What is this condition?
Hypoparathyroidism is a deficiency of parathyroid hormone caused by disease, injury, or congenital malfunction of the parathyroid glands (pea-sized organs located behind the thyroid). Since these glands primarily regulate calcium balance, hypoparathyroidism causes calcium depletion, producing neuromuscular symptoms ranging from numbness and tingling in the arms and legs to tetany. The side effects are usually correctable with replacement therapy. However, some complications of long-term calcium deficiency, such as cataracts and calcifications within brain tissue, are irreversible.
What causes it?
Hypoparathyroidism may occur suddenly or exist as a chronic condition. There are three classifications of hypoparathyroidism:
. Idiopathic hypoparathyroidism may result from a genetic disorder or being born without any parathyroid glands.
. Acquired hypoparathyroidism often results from accidental removal of or injury to one or more parathyroid glands during surgery or, rarely, from massive thyroid radiation. Other possible causes include poor iron metabolism, lesions in various body systems, tuberculosis, cancer, or trauma.
. Reversible hypoparathyroidism may result from impaired hormone synthesis due to insufficient magnesium, from suppression of normal gland function due to excessive calcium, or from subnormal parathyroid function.
What are its symptoms?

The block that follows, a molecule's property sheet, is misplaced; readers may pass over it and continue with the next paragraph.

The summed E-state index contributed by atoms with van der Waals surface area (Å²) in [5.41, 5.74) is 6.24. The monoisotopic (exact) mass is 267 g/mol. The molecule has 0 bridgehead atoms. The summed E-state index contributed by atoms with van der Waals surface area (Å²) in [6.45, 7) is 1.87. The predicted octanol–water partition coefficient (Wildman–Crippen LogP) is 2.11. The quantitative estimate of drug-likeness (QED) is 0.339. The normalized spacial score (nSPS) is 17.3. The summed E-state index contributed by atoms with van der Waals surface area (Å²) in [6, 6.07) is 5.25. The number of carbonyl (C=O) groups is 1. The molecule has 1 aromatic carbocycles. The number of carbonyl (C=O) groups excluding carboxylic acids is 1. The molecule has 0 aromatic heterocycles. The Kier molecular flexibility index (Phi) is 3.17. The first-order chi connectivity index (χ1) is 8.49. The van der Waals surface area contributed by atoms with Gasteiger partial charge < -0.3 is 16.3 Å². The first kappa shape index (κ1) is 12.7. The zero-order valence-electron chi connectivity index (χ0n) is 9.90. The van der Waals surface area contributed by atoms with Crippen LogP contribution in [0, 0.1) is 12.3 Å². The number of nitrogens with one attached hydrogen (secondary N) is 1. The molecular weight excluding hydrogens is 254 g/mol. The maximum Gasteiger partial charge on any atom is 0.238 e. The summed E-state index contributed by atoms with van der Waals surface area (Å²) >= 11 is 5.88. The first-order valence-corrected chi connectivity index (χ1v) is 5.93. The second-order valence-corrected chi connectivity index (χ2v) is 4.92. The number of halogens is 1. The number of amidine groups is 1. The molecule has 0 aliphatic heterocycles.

Although mild hypoparathyroidism may cause no symptoms, it usually produces a calcium deficiency and high levels of phosphate in the blood, which affect the central nervous system as well as other body systems. Chronic hypoparathyroidism typically causes neuromuscular irritability, increased deep tendon reflexes, Chvostek's sign (hyperirritability of the facial nerve that causes severe pain when it's tapped), difficulty swallowing, organic brain syndrome, psychosis, mental deficiency in children, and tetany (tingling, muscle tension, and spasms) that may be severe.
Other symptoms include abdominal pain; dry, lusterless hair; spontaneous hair loss; brittle fingernails that develop ridges or fall out; dry, scaly skin; cataracts; and weakened tooth enamel, which causes teeth to stain, crack, and decay easily. Depletion of blood calcium may result in irregular heartbeats and, eventually, congestive heart failure.
How is it diagnosed?
A diagnosis of hypoparathyroidism is confirmed when lab test results show reduced levels of parathyroid hormone, calcium, and phosphorus in the blood and electrocardiograph results show changes consistent with calcium depletion.
The doctor may also perform a test using a blood pressure cuff on the upper arm to help elicit possible signs of hypoparathyroidism.
How is it treated?
Treatment includes vitamin D (necessary for calcium absorption) and calcium supplements. Such therapy is usually lifelong, except for the reversible form of the disease. If the person cant tolerate the pure form of vitamin D, alternatives include Hytakerol or Rocaltrol.
Acute, life-threatening tetany requires immediate intravenous administration of 10% calcium gluconate to raise serum calcium levels. The person who's awake and able to cooperate can help raise serum calcium levels by breathing into a paper bag and then inhaling his or her own carbon dioxide; this produces hypoventilation and mild respiratory acidosis. Sedatives and antiseizure drugs may control spasms until calcium levels rise. Chronic tetany requires maintenance therapy with oral calcium and vitamin D supplements.
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